As a result, the Muslim stand not to attend secular education for the sake of protecting their religion and preserving it for the future generation the Muslim community was completely sidelined in the administrative activities of day to day running of government. Slowly the office of the District Commissioner was becoming more powerful than that of the Chieftainship which the Muslims commanded which would have resulted into a negative impact on the growth of Islam in the country had it been that the traditional leaders were not strong enough with their Islamic faith.

It was in fear of the complete imminent alienation of Muslims from the citizenry of the nation that prompted some Muslim leaders to set up a Muslim body responsible for education in both Islamic and secular.

This initiative saw the birth of the Muslim Central Body of Education (CBME) and later in 1946 the Nyasaland Muslim Association was formed. A few learning institutions in the name of CBME were established and bursaries were awarded to the needy Muslim students. All this was done in an attempt to keep away the influence of church missionaries into the Muslim children attending secular education.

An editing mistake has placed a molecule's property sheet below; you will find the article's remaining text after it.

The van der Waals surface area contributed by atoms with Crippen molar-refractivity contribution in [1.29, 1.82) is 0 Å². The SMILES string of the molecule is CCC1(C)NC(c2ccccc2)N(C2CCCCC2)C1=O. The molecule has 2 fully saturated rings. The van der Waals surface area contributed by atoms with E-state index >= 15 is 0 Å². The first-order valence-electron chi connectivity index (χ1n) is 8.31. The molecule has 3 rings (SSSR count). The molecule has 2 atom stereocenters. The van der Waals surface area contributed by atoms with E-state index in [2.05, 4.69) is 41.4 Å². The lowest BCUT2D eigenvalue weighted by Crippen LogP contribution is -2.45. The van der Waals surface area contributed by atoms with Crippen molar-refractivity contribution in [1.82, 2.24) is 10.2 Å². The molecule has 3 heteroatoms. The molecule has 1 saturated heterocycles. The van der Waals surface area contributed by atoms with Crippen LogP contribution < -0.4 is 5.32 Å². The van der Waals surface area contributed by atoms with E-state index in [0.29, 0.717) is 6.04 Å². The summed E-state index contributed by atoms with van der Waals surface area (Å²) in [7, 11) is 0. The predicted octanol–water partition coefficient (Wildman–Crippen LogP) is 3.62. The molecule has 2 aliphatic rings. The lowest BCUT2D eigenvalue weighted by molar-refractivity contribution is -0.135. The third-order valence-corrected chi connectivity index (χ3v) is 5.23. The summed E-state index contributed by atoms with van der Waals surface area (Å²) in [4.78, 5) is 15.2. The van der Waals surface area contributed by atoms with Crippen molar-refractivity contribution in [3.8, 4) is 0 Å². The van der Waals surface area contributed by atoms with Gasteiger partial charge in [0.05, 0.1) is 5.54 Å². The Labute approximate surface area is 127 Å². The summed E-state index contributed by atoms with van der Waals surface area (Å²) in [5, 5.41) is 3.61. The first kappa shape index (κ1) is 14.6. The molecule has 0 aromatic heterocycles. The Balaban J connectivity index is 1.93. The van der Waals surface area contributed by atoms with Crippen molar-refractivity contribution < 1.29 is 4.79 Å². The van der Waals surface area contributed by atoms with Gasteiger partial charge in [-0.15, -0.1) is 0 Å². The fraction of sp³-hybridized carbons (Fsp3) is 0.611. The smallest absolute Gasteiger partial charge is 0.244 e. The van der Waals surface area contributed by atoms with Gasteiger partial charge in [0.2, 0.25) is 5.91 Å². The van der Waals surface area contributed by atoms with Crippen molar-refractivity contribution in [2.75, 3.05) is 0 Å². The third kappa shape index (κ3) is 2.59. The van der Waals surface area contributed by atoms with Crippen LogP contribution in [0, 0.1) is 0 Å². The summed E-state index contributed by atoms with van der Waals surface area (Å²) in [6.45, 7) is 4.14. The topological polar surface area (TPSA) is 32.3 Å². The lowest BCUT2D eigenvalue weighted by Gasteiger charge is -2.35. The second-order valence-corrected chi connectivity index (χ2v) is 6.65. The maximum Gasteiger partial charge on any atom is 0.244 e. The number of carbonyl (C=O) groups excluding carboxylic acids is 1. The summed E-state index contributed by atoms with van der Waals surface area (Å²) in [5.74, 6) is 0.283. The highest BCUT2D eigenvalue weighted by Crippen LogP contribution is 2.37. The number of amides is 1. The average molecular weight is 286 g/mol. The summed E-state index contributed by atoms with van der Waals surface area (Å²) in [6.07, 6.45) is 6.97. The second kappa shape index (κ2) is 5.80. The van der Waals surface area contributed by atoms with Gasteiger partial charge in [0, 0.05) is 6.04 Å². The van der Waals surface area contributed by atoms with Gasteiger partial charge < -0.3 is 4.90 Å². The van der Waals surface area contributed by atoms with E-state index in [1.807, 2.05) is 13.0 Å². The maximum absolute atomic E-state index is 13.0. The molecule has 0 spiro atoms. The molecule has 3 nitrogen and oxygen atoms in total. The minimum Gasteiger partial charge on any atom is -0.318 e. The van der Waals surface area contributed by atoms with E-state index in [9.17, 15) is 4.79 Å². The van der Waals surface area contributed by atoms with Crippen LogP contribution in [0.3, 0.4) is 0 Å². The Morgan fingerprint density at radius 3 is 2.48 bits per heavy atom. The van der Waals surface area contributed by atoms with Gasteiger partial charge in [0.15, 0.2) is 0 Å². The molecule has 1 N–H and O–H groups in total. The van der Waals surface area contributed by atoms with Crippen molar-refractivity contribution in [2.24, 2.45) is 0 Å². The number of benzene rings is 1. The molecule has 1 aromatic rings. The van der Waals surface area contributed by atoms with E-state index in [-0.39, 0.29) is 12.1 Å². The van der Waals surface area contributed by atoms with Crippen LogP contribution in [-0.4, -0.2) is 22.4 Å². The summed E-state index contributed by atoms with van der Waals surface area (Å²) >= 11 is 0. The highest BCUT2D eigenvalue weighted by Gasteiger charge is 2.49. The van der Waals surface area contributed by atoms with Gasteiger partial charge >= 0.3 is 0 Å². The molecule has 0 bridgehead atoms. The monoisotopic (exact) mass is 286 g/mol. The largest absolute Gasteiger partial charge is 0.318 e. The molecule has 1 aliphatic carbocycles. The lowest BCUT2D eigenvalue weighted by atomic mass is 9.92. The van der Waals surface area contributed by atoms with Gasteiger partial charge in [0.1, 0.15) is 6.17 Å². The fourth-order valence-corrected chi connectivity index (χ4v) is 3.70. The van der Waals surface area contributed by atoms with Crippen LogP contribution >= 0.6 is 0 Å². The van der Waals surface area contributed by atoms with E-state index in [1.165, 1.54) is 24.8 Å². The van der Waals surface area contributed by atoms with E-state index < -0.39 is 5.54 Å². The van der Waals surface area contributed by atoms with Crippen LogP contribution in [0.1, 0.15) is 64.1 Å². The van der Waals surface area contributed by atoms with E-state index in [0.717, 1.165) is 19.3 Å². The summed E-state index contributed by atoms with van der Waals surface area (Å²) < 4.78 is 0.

This initiative was jointly pursued by both the indigenous Muslims who spearheaded it by garnering support from the local chieftainship authority and Muslims of Asian origin who willingly for the sake of Allah and Islam gave their financial and material support. Humble as it were, this struggle marked the renaissance of Islam in Malawi out of which sprang most of the Muslim organizations, Islamic learning institutions, Jamaats, bookshops and media institutions among many other avenues one can point at in the recent times.

It is, thus, in appreciation of these efforts that our Muslim scholars and fellow Muslims had done in the historical days of Islam in Malawi who with the little resources at their disposal and under very difficult circumstances defended Islam and preserved it for the upcoming generations by the grace of Allah that this research historical paper aims to pay tribute to such a caliber of Muslims who strived for the sake of Islam and analyse in an unbiased manner the fruits borne thereafter for the benefit of the present and the upcoming generations. This is also to serve as a model worth emulating in one’s endeavour to attain spiritual cleansing and admission into the much waited Jannah insha’a Allah.